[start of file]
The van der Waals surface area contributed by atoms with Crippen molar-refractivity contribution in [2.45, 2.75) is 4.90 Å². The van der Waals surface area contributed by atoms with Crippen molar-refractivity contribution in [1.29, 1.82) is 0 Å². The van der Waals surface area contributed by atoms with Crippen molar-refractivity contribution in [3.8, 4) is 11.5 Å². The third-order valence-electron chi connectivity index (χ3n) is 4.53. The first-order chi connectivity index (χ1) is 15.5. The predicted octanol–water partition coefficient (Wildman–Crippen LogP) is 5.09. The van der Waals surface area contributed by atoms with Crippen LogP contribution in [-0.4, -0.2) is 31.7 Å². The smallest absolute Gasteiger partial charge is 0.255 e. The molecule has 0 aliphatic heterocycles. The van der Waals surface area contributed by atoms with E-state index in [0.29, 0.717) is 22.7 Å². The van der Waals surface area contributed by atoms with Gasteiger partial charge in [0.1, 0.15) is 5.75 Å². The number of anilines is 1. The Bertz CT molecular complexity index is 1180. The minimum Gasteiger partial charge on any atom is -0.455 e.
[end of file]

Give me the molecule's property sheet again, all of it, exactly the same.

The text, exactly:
The van der Waals surface area contributed by atoms with Crippen molar-refractivity contribution in [2.45, 2.75) is 4.90 Å². The van der Waals surface area contributed by atoms with Crippen molar-refractivity contribution in [1.29, 1.82) is 0 Å². The van der Waals surface area contributed by atoms with Crippen molar-refractivity contribution in [3.8, 4) is 11.5 Å². The third-order valence-electron chi connectivity index (χ3n) is 4.53. The first-order chi connectivity index (χ1) is 15.5. The predicted octanol–water partition coefficient (Wildman–Crippen LogP) is 5.09. The van der Waals surface area contributed by atoms with Crippen LogP contribution in [-0.4, -0.2) is 31.7 Å². The smallest absolute Gasteiger partial charge is 0.255 e. The molecule has 0 aliphatic heterocycles. The van der Waals surface area contributed by atoms with E-state index in [0.29, 0.717) is 22.7 Å². The van der Waals surface area contributed by atoms with Gasteiger partial charge in [0.1, 0.15) is 5.75 Å². The number of anilines is 1. The Bertz CT molecular complexity index is 1180. The minimum Gasteiger partial charge on any atom is -0.455 e.